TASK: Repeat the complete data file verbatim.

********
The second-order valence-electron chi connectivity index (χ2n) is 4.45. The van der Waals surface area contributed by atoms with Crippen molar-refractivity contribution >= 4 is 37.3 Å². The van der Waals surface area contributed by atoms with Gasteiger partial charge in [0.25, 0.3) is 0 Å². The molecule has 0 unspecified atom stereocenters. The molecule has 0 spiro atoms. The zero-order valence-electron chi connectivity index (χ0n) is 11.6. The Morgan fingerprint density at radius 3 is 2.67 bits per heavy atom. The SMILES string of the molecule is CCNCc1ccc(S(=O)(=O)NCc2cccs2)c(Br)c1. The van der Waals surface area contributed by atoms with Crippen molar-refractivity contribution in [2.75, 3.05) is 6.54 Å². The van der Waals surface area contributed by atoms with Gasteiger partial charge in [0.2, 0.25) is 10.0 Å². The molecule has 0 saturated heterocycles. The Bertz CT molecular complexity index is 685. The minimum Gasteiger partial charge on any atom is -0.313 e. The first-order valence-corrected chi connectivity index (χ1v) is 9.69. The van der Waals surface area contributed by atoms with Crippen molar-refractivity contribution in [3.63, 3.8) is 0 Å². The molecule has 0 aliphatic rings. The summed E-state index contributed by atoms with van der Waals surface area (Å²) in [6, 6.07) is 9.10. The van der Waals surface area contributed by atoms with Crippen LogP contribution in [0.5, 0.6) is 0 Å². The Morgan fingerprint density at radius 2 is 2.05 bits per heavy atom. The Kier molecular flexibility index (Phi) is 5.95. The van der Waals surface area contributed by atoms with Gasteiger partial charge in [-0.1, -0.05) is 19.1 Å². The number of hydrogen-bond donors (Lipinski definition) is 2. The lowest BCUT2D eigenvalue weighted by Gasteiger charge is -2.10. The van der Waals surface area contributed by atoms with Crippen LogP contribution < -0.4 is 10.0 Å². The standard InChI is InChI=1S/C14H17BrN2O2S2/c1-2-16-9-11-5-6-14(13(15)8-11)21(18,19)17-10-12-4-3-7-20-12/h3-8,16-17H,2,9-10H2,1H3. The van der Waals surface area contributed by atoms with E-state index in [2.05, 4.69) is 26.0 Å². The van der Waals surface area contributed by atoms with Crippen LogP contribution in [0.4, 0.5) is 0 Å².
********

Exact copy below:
The second-order valence-electron chi connectivity index (χ2n) is 4.45. The van der Waals surface area contributed by atoms with Crippen molar-refractivity contribution >= 4 is 37.3 Å². The van der Waals surface area contributed by atoms with Gasteiger partial charge in [0.25, 0.3) is 0 Å². The molecule has 0 unspecified atom stereocenters. The molecule has 0 spiro atoms. The zero-order valence-electron chi connectivity index (χ0n) is 11.6. The Morgan fingerprint density at radius 3 is 2.67 bits per heavy atom. The SMILES string of the molecule is CCNCc1ccc(S(=O)(=O)NCc2cccs2)c(Br)c1. The van der Waals surface area contributed by atoms with Crippen molar-refractivity contribution in [2.75, 3.05) is 6.54 Å². The van der Waals surface area contributed by atoms with Gasteiger partial charge in [0.2, 0.25) is 10.0 Å². The molecule has 0 saturated heterocycles. The Bertz CT molecular complexity index is 685. The minimum Gasteiger partial charge on any atom is -0.313 e. The first-order valence-corrected chi connectivity index (χ1v) is 9.69. The van der Waals surface area contributed by atoms with Crippen molar-refractivity contribution in [3.63, 3.8) is 0 Å². The molecule has 0 aliphatic rings. The summed E-state index contributed by atoms with van der Waals surface area (Å²) in [6, 6.07) is 9.10. The van der Waals surface area contributed by atoms with Crippen LogP contribution in [0.5, 0.6) is 0 Å². The Morgan fingerprint density at radius 2 is 2.05 bits per heavy atom. The Kier molecular flexibility index (Phi) is 5.95. The van der Waals surface area contributed by atoms with Gasteiger partial charge in [-0.1, -0.05) is 19.1 Å². The number of hydrogen-bond donors (Lipinski definition) is 2. The lowest BCUT2D eigenvalue weighted by Gasteiger charge is -2.10. The van der Waals surface area contributed by atoms with Crippen LogP contribution < -0.4 is 10.0 Å². The standard InChI is InChI=1S/C14H17BrN2O2S2/c1-2-16-9-11-5-6-14(13(15)8-11)21(18,19)17-10-12-4-3-7-20-12/h3-8,16-17H,2,9-10H2,1H3. The van der Waals surface area contributed by atoms with E-state index in [2.05, 4.69) is 26.0 Å². The van der Waals surface area contributed by atoms with Crippen LogP contribution in [0.4, 0.5) is 0 Å².